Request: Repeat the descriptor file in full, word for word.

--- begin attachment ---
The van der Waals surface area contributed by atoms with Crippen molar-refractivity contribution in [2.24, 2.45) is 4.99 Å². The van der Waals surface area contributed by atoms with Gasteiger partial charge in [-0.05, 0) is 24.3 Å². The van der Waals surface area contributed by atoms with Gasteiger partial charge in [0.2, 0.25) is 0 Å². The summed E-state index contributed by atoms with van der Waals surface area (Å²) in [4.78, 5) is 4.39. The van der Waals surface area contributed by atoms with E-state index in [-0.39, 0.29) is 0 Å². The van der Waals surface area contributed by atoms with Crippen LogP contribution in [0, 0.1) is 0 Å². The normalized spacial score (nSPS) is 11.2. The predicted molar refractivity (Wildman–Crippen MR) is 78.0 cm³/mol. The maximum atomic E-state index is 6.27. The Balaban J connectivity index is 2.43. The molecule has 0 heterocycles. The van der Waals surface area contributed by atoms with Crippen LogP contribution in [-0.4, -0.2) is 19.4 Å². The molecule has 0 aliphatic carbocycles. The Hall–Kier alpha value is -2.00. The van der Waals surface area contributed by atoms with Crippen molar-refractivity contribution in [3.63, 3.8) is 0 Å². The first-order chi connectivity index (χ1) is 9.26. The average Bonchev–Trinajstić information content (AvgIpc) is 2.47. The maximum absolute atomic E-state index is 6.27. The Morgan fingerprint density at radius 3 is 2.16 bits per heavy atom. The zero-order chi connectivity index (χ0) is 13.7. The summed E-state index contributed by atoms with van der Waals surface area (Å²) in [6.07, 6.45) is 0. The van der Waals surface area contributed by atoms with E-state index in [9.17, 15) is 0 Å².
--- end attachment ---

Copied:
The van der Waals surface area contributed by atoms with Crippen molar-refractivity contribution in [2.24, 2.45) is 4.99 Å². The van der Waals surface area contributed by atoms with Gasteiger partial charge in [-0.05, 0) is 24.3 Å². The van der Waals surface area contributed by atoms with Gasteiger partial charge in [0.2, 0.25) is 0 Å². The summed E-state index contributed by atoms with van der Waals surface area (Å²) in [4.78, 5) is 4.39. The van der Waals surface area contributed by atoms with E-state index in [-0.39, 0.29) is 0 Å². The van der Waals surface area contributed by atoms with Crippen LogP contribution in [0, 0.1) is 0 Å². The normalized spacial score (nSPS) is 11.2. The predicted molar refractivity (Wildman–Crippen MR) is 78.0 cm³/mol. The maximum atomic E-state index is 6.27. The Balaban J connectivity index is 2.43. The molecule has 0 heterocycles. The van der Waals surface area contributed by atoms with Crippen LogP contribution in [-0.4, -0.2) is 19.4 Å². The molecule has 0 aliphatic carbocycles. The Hall–Kier alpha value is -2.00. The van der Waals surface area contributed by atoms with Crippen molar-refractivity contribution in [3.63, 3.8) is 0 Å². The first-order chi connectivity index (χ1) is 9.26. The average Bonchev–Trinajstić information content (AvgIpc) is 2.47. The maximum absolute atomic E-state index is 6.27. The Morgan fingerprint density at radius 3 is 2.16 bits per heavy atom. The zero-order chi connectivity index (χ0) is 13.7. The summed E-state index contributed by atoms with van der Waals surface area (Å²) in [6.07, 6.45) is 0. The van der Waals surface area contributed by atoms with E-state index in [9.17, 15) is 0 Å².